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The Chico Hamilton Trio


Download links and information about The Chico Hamilton Trio by Jim Hall, Chico Hamilton, Howard Roberts, George Duvivier. This album was released in 1957 and it belongs to Jazz genres. It contains 12 tracks with total duration of 40:31 minutes.

Artist: Jim Hall, Chico Hamilton, Howard Roberts, George Duvivier
Release date: 1957
Genre: Jazz
Tracks: 12
Duration: 40:31
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No. Title Length
1. Broadway 3:05
2. Street of Drums 3:18
3. What Is There to Say 2:53
4. Nuttye 2:31
5. Buddy Boo 2:43
6. Uganda 4:43
7. Lollypop 2:18
8. We'll Be Together Again 2:57
9. Autumn Landscape 3:43
10. Porch Light 4:00
11. Blues On the Rocks 3:06
12. Skynned Strings 5:14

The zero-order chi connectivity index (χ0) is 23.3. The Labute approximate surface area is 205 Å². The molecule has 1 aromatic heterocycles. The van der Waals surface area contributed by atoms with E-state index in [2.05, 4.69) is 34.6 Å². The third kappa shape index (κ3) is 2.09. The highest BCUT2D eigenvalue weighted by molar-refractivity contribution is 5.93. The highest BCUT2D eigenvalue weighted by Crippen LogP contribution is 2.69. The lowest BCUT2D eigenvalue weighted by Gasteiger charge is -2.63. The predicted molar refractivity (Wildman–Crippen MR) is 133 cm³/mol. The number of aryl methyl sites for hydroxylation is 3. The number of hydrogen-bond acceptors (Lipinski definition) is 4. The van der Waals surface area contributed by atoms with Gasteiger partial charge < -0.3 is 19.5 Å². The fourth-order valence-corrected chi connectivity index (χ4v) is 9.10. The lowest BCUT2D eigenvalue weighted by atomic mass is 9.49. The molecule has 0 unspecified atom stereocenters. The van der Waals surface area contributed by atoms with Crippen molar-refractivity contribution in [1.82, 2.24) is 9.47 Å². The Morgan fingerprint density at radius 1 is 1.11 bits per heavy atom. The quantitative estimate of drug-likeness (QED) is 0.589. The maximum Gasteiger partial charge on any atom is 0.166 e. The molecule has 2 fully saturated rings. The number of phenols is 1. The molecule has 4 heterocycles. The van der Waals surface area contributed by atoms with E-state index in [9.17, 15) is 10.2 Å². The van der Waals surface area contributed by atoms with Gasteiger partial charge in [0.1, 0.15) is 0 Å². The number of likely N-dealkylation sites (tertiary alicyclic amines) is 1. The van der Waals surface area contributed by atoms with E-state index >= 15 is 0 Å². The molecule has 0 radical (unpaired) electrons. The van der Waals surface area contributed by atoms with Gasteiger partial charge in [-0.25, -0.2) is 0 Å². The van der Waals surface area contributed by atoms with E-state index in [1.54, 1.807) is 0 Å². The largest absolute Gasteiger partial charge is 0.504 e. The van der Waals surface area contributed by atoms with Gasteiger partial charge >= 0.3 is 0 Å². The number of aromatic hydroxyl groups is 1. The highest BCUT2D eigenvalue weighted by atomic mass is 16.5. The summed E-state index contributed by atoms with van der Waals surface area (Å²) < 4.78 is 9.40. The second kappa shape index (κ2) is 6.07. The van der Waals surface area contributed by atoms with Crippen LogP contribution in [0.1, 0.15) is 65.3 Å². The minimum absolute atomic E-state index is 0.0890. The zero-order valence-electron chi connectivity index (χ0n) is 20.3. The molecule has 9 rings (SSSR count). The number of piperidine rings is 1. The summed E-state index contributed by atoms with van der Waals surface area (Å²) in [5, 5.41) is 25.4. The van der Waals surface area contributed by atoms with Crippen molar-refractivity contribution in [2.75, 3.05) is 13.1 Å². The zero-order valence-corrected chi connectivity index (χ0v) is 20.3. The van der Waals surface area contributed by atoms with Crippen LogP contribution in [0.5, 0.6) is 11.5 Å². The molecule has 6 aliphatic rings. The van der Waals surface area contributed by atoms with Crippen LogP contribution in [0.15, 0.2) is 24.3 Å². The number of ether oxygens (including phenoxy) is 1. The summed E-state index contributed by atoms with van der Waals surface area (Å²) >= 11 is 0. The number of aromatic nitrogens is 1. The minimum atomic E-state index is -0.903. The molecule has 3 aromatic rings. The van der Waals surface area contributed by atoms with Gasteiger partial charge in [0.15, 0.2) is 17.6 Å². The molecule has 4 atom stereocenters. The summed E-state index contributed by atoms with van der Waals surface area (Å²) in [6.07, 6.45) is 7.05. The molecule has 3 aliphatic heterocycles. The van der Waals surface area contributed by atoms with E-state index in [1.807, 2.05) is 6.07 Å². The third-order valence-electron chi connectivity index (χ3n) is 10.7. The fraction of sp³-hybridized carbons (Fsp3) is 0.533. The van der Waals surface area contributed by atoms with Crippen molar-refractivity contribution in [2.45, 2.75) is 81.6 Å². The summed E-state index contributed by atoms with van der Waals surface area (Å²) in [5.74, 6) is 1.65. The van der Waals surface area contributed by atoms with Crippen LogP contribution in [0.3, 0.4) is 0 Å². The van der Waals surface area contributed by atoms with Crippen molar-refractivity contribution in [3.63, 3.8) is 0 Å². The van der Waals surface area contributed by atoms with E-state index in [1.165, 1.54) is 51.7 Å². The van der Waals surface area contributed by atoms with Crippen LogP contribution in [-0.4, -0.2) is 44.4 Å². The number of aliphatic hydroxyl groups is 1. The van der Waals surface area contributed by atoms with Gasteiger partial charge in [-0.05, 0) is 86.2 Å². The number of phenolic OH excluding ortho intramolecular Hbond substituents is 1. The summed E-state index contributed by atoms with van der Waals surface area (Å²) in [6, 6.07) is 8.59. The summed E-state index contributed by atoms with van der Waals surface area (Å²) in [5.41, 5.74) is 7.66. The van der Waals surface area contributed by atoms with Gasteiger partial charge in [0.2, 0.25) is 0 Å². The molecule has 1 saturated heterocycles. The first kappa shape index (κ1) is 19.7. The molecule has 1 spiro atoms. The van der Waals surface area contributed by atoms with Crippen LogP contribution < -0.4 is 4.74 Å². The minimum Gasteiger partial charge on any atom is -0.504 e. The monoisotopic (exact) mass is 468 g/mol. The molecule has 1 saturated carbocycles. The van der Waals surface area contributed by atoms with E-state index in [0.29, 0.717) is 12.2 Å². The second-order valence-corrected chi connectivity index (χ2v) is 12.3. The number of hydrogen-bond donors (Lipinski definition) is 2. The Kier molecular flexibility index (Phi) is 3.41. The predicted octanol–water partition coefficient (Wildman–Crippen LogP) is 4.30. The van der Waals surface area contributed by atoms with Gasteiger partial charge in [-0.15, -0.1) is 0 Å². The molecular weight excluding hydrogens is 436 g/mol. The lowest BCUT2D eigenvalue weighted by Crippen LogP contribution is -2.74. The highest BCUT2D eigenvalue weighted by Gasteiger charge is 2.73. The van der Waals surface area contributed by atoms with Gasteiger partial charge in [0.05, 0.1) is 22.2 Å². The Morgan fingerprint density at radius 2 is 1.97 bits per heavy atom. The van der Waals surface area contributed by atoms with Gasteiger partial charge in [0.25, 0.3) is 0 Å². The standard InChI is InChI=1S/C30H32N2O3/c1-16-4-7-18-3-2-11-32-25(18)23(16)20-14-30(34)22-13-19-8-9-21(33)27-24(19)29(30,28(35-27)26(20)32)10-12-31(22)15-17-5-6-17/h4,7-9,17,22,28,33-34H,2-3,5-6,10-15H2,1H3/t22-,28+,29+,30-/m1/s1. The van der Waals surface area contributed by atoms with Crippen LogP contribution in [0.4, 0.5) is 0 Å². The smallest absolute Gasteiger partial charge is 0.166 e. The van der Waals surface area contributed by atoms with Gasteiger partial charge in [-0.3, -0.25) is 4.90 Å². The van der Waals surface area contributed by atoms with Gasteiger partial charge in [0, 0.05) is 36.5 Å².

Chico Hamilton's earliest bands in a trio setting featured two fine rising stars of jazz guitar in Howard Roberts and Jim Hall. With the always exceptional George Duvivier playing bass throughout, these three-piece bands laid a foundation for many of Hamilton's more famous groups in the '60s that sported sidemen Larry Coryell and Gabor Szabo. There are hints of the hardcore jazz swing and Latin boogaloo amalgam that Hamilton would perfect, but for this compilation of recordings originally for the Pacific Jazz label, you hear his immaculate work on brushes, more prevalent than his sticks, although many tunes combine the two as he switches off. The eight tracks with the refined playing of Roberts moves from a delicate, tasteful version of "Broadway," through the slow, somewhat abstract "Street of Drums," and the ballad "What Is There to Say?" But then the pace picks up with the quick "Nuttye" reinforced by backdrop scat, and the bass led bop-to-funk "Buddy Boo" where Hamilton's developing style is emerging. Rumbling and tribal drums for the late-night "Uganda" buoys the patient guitar of Roberts, while the two minute shortie "Lollypop" is a delicious call and response bopper. As polished as the playing of Roberts is, the sessions with the brilliant Jim Hall are the gems of the set, with all of the compositions penned by Duvivier. "Autumn Landscape" is a bit somber and regretful, while "Porch Light" reads angular à la Thelonious Monk with the guitarist stepping up. A unique, fluid, and dynamic voice at this stage of his career, Hall holds sway in a consistent mezzo piano volume for the bop tinged "Blues on the Rocks" before Hamilton's deft solo on brushes, but with the wire flanges plays his tom-toms in ultra melodic and inventive fashion for "Skynned Strings." An entry point recording for Chico Hamilton, it displays his savory good common sense well before being more trend and fashion conscious, as psychedelia and fusion took over commercialized jazz. What needs to be recognized is that Hamilton did not so much assimilate the trends, but modified and adapted his music to the sign of the times and his own unique talents. This CD represents him at a more innocent time when jazz was not so adulterated by more popular forms, and is a fine West Coast style time capsule for the era. [Fresh Sound reissued the CD in 2008.] ~ Michael G. Nastos, Rovi